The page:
household

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household

‘a single person or a group of people who have the address as their only or main residence and who either share one meal a day or share living accommodation’ (The Office of Population Censuses and Surveys). Nonrelated members are problematic in this definition, and sociologists have used two main types of household composition in discussing households:
  1. those based on the familial structure of the household, which identify the number, size and types of family in that household;
  2. those based on the age and sex structure, which identify the numbers of children, adults and, sometimes, people of pensionable age in the household.

The CENSUS uses both of these types. Different versions of the second type are used in the FAMILY EXPENDITURE SURVEY and the GENERAL HOUSEHOLD SURVEY. In the Census, the selection of the HEAD OF HOUSEHOLD is left to respondents to choose according to the criterion of ‘chief economic supporter’.

These definitions closely relate household composition to family composition, and new types of social organization, such as flat sharing, sheltered accommodation for the elderly and student accommodation, call into question the adequacy of this type of definition. Critics have also queried the usefulness of the head of household definition since it is often assumed that a man is the head of the household regardless of the social position of any women living in the same household. See also HOMELESSNESS.

household

All persons, including family members and any unrelated persons, who occupy a dwelling unit.
References in periodicals archive ?
By the time the head of the household has reached 65, and they are more likely to be mortgage-free and have seen their children fly the nest, annual living costs are estimated to have dropped to around PS25,000 a year.
76plus] Individuals who are head of the household and between the age cohort of 76+ years old.
In addition, the researcher used three indicators of social control mechanisms that might affect men's sexual behavior: rural or urban residence (because social control mechanisms are presumably weaker in urban regions), travel away from home in the past 12 months, and social position in the household, determined by whether the man lived alone, headed a two-person household, headed a larger household, was the son or grandson of the head of the household, or was in another position.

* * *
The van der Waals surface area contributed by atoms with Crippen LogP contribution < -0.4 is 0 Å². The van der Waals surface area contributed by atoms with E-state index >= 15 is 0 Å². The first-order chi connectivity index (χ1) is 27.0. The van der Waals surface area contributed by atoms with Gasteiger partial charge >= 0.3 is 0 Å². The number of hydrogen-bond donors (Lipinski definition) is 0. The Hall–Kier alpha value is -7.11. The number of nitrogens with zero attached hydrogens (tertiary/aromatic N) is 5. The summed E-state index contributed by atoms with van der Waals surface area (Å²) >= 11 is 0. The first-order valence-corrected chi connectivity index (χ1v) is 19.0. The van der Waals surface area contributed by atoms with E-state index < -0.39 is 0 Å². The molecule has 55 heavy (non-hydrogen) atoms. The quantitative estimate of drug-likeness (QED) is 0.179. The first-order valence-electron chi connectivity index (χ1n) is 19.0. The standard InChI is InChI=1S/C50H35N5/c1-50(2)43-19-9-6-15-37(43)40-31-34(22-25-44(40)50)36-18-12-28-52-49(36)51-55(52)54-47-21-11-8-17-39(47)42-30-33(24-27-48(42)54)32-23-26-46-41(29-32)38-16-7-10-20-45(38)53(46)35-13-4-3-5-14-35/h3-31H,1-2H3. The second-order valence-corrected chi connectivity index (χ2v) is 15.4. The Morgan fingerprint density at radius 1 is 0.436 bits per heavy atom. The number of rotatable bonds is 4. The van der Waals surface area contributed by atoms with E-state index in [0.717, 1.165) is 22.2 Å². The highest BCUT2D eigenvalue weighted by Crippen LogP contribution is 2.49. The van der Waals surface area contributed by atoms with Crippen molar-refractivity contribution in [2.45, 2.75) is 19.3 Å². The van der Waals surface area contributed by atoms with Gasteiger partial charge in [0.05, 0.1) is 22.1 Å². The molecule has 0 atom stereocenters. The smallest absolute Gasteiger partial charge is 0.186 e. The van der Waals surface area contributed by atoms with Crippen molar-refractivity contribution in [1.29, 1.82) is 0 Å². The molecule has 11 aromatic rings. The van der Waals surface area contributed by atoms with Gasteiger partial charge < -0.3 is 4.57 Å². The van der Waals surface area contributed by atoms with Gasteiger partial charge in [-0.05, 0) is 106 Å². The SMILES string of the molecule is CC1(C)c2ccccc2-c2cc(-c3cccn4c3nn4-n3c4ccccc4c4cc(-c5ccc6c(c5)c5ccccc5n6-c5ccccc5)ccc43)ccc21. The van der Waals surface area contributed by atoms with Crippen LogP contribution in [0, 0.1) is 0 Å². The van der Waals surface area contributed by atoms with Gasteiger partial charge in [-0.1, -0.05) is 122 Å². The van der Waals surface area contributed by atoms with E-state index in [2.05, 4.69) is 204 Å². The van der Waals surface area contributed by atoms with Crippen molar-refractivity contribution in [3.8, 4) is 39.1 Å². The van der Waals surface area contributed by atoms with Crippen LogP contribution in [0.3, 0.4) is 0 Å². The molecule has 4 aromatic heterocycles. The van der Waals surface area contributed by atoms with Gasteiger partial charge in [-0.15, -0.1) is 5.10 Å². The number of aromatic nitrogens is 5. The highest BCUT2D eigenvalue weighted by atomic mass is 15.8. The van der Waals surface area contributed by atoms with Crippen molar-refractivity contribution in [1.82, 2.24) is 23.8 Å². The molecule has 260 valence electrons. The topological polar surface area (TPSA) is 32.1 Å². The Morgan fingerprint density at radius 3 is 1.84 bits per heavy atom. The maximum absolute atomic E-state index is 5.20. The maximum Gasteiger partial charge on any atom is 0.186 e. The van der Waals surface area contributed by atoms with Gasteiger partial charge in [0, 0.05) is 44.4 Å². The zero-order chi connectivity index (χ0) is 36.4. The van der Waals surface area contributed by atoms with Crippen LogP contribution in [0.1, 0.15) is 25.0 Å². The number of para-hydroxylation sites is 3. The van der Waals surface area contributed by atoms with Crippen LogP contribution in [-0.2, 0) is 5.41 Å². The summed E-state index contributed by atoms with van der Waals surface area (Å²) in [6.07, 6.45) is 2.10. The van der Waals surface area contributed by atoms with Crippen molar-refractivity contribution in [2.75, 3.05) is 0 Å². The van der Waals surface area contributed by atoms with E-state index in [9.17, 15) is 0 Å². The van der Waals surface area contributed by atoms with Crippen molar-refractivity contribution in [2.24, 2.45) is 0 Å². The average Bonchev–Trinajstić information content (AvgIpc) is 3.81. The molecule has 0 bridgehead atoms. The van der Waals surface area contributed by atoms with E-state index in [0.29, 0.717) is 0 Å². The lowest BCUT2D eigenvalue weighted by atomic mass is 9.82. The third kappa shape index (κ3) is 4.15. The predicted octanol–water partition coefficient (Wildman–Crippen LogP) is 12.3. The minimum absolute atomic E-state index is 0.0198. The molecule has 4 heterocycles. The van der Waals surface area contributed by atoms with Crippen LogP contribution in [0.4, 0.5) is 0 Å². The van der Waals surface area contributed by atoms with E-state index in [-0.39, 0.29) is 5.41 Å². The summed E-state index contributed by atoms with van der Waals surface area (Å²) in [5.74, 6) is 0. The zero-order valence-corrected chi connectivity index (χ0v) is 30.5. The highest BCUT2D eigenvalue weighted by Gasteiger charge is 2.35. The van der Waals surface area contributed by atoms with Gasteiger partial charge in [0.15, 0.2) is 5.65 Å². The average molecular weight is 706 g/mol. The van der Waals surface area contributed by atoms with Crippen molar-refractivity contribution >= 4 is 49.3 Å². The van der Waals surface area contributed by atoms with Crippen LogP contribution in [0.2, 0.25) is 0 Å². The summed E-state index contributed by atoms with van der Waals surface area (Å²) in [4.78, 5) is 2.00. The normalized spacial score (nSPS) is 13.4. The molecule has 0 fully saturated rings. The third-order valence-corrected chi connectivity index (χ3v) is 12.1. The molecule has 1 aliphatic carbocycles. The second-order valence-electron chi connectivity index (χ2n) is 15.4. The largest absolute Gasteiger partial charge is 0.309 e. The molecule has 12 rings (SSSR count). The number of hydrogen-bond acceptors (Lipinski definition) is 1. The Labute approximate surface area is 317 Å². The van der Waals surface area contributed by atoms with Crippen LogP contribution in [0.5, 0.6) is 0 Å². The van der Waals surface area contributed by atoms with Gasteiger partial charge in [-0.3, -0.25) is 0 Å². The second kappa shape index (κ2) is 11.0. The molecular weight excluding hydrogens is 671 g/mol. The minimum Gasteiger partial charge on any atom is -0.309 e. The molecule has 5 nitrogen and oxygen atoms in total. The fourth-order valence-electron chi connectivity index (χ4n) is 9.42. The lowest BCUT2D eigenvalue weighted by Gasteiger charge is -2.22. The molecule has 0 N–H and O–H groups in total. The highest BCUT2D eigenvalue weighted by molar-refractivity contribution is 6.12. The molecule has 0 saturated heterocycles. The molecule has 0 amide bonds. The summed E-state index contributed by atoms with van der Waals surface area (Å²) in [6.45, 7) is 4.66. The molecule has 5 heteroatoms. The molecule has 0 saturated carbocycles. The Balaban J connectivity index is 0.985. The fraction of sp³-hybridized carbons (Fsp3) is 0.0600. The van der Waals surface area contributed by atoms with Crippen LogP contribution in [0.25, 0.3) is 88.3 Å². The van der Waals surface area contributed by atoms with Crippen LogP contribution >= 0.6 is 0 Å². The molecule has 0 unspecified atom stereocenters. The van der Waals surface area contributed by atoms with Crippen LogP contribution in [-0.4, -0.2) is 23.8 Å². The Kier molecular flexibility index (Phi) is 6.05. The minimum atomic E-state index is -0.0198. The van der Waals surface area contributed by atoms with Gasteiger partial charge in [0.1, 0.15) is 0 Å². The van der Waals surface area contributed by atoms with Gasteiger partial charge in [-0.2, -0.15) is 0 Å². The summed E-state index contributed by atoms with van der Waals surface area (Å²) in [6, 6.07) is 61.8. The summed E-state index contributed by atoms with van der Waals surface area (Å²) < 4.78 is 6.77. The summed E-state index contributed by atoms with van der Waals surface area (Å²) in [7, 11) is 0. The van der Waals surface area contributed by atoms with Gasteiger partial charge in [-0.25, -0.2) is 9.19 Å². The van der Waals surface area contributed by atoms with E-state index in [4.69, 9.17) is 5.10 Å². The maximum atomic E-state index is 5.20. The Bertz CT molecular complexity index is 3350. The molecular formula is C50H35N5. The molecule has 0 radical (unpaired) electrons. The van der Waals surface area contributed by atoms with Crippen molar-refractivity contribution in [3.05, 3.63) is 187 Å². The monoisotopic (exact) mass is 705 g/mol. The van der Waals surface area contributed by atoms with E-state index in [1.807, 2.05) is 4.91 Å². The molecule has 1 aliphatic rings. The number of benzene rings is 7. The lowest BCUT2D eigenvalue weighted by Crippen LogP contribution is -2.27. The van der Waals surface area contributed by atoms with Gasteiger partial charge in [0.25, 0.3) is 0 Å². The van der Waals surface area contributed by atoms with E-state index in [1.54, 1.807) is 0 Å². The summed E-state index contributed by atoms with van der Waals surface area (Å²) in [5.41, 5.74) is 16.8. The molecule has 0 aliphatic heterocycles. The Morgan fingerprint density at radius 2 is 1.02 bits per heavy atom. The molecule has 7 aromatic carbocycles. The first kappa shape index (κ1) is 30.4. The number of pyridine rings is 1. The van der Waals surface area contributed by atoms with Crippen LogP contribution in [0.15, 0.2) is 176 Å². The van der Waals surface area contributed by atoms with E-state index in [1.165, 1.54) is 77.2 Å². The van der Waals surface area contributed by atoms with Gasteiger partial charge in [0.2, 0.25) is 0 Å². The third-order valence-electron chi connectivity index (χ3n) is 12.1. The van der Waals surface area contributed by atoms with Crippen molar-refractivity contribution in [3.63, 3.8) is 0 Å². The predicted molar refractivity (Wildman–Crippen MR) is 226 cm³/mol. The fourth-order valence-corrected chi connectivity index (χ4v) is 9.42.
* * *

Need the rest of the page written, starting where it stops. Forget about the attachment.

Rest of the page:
Stevens and Schaller found that in families in which the head of the household has a high school degree or less, the effects on children's academic achievement are particularly significant; the probability of grade repetition increases by nearly 1 percentage point in such households.
Matthew Anderton, the head of the household, was Mayor of Chester in 1703 and it is believed the pit was filled in the early 18th century, when the house was cleared after he died in 1709.
The records show the name, age, place of birth, marital status, and occupation of every resident in every home, as well as their relationship to the head of the household.
She noted that, to be accepted for the program, the head of the household should be seeking employment throughout the application process.
We have taken industry of the head of the household as a proxy for the industry of the household as a whole.
While Mary's husband was still acting as head of the household when Jesus stayed behind in the Temple at age twelve, Joseph is never mentioned again thereafter, though he might have been expected to accompany his wife and the other children when the whole family went to confront their eccentric relative while he was preaching (Luke 4:42, Mark 3:31-35).
The reader will learn how to identify the relationships she needs to end, improve the relation ships she hopes to keep, and let her husband be the head of the household without losing herself in the process.
To be head of the household - Coral: 9-4 Lisa, 4 Ray, 9-2 Nush, Scott, Steph, 6 Cameron.
In fact, as Elizabeth knew from her own alleged support of Thomas Wyatt's revolt in 1554 against her sister, Mary Tudor, and from her imprisonment of Mary, queen of Scots, after her for ced abdication and flight to England, all the marriages of sixteenth-century British queens regnant, both to natives and to foreigners, led to rebellions against their governments principally because contemporaries believed that their husbands, as the head of the household, would naturally become their realms' actual rulers.